Choose your mentors and work with them, and these relationships are always reciprocal, right? What can you give in exchange or provide as an exchange? I’m not implying monetary of course. Developing relationships with artists is incredibly important as a young curator, because those are your peers, and they might be people that you work with for the rest of your life in various ways. That’s definitely been the case for me.
I would say as well, understanding if you do want to work with museums or artist-run centers, or other alternative or commercial spaces, trying to find out how they function is important too. I think that these institutions are not always transparent, they don’t always speak from that subject position at all. I think any experience you can get within those places is always beneficial.
If you’re an emerging Native artist, do whatever you can to make sure that you can maintain a dedicated studio practice, even if your studio is your desk. It’s important to put a lot of energy into your work. Find out what kinds of funding opportunities are out there if you’re living and working in Canada, which is a very different funding landscape that the United States. I would say, think of your peers as you’re sounding board.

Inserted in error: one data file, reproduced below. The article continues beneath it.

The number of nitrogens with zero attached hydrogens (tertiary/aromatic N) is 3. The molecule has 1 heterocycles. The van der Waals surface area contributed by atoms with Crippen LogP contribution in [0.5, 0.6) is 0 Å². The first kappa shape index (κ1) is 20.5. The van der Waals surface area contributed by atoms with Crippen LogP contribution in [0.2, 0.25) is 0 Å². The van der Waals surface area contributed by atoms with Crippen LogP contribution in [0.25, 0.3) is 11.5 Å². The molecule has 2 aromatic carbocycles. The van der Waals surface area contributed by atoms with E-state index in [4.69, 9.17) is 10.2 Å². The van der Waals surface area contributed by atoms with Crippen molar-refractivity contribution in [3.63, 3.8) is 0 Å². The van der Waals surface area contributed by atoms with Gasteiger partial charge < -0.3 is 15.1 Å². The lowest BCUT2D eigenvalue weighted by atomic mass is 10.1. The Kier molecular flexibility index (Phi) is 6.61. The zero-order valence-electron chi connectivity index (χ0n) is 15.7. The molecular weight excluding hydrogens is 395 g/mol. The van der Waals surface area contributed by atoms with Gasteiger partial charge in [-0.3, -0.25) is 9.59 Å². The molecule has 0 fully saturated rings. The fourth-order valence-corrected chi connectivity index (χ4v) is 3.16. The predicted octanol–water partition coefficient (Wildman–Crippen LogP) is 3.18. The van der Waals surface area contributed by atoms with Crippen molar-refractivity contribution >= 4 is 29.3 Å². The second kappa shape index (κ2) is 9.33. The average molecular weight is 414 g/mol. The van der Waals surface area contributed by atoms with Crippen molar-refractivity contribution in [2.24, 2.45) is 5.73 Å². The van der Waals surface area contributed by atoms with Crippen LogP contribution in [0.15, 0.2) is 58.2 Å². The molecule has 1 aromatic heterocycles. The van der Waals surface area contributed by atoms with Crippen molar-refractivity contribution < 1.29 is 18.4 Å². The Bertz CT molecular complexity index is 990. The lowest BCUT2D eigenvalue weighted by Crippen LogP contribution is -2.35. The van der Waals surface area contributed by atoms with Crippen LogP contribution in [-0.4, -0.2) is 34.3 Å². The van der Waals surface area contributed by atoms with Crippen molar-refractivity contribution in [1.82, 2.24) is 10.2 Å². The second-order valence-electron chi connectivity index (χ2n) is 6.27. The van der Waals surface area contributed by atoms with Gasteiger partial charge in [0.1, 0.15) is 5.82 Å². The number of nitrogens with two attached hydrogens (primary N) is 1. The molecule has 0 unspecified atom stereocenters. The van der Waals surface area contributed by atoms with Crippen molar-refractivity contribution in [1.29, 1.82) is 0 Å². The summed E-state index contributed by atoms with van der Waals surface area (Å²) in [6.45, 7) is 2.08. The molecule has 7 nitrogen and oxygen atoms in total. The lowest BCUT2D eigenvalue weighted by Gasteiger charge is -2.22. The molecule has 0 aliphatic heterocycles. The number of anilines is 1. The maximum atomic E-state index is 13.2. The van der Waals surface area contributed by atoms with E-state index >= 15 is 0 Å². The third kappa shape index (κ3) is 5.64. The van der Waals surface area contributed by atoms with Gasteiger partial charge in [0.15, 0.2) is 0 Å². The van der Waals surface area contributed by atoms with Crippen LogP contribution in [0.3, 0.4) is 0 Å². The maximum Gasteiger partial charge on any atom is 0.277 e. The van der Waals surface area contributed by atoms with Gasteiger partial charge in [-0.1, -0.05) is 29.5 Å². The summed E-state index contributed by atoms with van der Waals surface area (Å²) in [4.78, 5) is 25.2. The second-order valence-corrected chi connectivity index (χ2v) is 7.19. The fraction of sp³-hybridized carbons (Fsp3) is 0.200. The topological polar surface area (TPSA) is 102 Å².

I always encourage people, and this might be intimidating for younger artists, to reach out to a curator. If there’s a curator you like, send them your work, and see if they’ll do a studio visit with you, with no expectation. What you’re trying to do is develop a dialogue and a relationship. As a young artist, I think it’s incredibly important to see as much work by others as you can, especially those artists that you respect so that you can learn from how work is installed. You can learn from one another, including other ways other [artists] might be contextualizing their work. This is your field. Spend as much time looking and watching as learning as you can.
Check out the Toronto Biennial of Art from March 26 to June 5 at the 9+ Biennial sites across Toronto and Mississauga.